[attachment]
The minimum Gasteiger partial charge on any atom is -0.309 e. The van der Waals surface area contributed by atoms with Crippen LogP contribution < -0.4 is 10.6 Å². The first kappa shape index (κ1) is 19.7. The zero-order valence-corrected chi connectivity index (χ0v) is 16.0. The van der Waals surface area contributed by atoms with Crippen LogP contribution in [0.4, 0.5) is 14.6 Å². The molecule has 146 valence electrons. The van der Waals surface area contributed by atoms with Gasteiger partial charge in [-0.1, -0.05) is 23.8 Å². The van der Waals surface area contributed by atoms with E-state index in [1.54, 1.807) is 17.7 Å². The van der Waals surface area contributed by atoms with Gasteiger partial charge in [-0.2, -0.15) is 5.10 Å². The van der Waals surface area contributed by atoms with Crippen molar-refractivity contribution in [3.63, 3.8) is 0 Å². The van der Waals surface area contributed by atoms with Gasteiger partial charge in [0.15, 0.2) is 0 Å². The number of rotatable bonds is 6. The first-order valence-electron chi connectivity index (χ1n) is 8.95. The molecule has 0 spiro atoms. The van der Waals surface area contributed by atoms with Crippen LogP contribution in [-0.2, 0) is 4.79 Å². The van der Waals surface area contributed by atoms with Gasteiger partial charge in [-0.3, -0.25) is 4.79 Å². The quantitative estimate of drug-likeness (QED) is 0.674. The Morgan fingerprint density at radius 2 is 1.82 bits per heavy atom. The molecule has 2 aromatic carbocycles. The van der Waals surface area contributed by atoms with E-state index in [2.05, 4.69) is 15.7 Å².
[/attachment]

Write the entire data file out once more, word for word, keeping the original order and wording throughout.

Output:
The minimum Gasteiger partial charge on any atom is -0.309 e. The van der Waals surface area contributed by atoms with Crippen LogP contribution < -0.4 is 10.6 Å². The first kappa shape index (κ1) is 19.7. The zero-order valence-corrected chi connectivity index (χ0v) is 16.0. The van der Waals surface area contributed by atoms with Crippen LogP contribution in [0.4, 0.5) is 14.6 Å². The molecule has 146 valence electrons. The van der Waals surface area contributed by atoms with Gasteiger partial charge in [-0.1, -0.05) is 23.8 Å². The van der Waals surface area contributed by atoms with E-state index in [1.54, 1.807) is 17.7 Å². The van der Waals surface area contributed by atoms with Gasteiger partial charge in [-0.2, -0.15) is 5.10 Å². The van der Waals surface area contributed by atoms with Crippen molar-refractivity contribution in [3.63, 3.8) is 0 Å². The van der Waals surface area contributed by atoms with Gasteiger partial charge in [0.15, 0.2) is 0 Å². The number of rotatable bonds is 6. The first-order valence-electron chi connectivity index (χ1n) is 8.95. The molecule has 0 spiro atoms. The van der Waals surface area contributed by atoms with Crippen LogP contribution in [-0.2, 0) is 4.79 Å². The van der Waals surface area contributed by atoms with Gasteiger partial charge in [-0.3, -0.25) is 4.79 Å². The quantitative estimate of drug-likeness (QED) is 0.674. The Morgan fingerprint density at radius 2 is 1.82 bits per heavy atom. The molecule has 2 aromatic carbocycles. The van der Waals surface area contributed by atoms with E-state index in [2.05, 4.69) is 15.7 Å².